The government has done what it had to do. It has kept its budget numbers in the black, in a fiscal exercise driven by the imperative of preserving its political credibility rather than by economic necessity. Many economists could live with a deficit in these uncertain times but politicians no longer can.
Never mind that the surplus is lower than the budget had estimated: $1.1 billion compared with $1.5 billion. Of course in theory that makes achieving it more precarious. But with an election coming up next year and a surplus now totemic for both sides of politics, you can bet that in the May budget, the figures won't have strayed into the red. That's assuming, of course, that there is not an economic collapse — which is not anticipated in the mid-year review despite a difficult international outlook.
And now to the juggling act to make it all add up.
Saul Eslake, chief economist with the Bank of America Merrill Lynch, says the government ''continues to deliver through genuine savings and accounting fiddling''.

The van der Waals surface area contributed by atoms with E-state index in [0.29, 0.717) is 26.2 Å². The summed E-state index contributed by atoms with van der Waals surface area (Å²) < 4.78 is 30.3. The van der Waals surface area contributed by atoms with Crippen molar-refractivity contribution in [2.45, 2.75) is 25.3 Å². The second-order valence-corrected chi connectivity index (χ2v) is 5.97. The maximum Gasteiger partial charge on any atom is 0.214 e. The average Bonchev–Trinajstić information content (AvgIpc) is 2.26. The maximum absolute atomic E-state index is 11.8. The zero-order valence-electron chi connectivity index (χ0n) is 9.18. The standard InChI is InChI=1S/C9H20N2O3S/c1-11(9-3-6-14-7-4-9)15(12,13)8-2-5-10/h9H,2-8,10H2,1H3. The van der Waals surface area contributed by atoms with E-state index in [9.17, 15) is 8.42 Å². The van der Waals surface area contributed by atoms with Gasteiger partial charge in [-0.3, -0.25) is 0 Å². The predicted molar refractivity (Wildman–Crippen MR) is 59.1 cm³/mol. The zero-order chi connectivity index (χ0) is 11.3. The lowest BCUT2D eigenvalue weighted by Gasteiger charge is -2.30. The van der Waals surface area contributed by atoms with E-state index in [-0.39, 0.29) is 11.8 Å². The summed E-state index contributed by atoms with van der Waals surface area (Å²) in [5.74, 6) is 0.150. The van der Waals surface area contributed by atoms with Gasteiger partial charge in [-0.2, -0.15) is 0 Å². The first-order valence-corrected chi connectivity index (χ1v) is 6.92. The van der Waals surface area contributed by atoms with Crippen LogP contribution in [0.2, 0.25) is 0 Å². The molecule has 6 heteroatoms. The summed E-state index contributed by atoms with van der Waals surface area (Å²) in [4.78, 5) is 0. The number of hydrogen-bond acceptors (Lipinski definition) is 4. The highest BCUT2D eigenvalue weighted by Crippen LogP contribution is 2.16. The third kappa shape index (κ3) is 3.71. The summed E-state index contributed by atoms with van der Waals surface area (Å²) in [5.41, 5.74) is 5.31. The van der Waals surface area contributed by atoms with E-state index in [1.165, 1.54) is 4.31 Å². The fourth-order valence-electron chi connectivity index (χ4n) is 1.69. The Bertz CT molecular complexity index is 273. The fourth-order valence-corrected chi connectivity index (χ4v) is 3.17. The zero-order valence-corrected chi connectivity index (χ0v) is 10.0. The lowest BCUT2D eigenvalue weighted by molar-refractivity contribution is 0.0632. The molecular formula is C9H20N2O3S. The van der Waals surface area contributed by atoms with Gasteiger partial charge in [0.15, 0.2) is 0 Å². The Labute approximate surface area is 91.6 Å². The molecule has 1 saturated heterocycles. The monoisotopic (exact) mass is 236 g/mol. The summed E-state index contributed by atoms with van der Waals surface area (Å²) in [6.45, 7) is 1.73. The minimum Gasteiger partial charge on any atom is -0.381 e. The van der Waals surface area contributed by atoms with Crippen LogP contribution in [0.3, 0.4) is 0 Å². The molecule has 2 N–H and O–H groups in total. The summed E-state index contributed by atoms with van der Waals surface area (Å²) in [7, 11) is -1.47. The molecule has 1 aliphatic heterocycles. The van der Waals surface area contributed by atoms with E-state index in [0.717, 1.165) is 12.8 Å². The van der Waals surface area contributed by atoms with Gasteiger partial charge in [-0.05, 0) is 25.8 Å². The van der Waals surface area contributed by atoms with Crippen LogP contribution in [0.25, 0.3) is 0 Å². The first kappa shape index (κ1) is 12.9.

The biggest ''fiddle'' is on how big companies will pay their tax. Some $8.3 billion of the $16.4 billion savings over the budget period comes from having large companies move from a quarterly to a monthly system. Wayne Swan argues that this is a desirable reform in itself, but it is a timing change rather than a substantial saving.
There are some genuine and substantial cuts, however. Among those which will grab the attention of voters are the shrinking of the baby bonus (from $5000 to $3000) for second and later children, saving $461 million over three years, and a less generous government contribution to the subsidy it provides to private health insurance (saving $700 million over three years).
Both are justifiable though there will be some gripes. But on the whole the government has avoided risking too much electoral angst by its decisions. With Labor's position improving gradually in the polls, it judges this is no time to inflict real pain on hip pockets.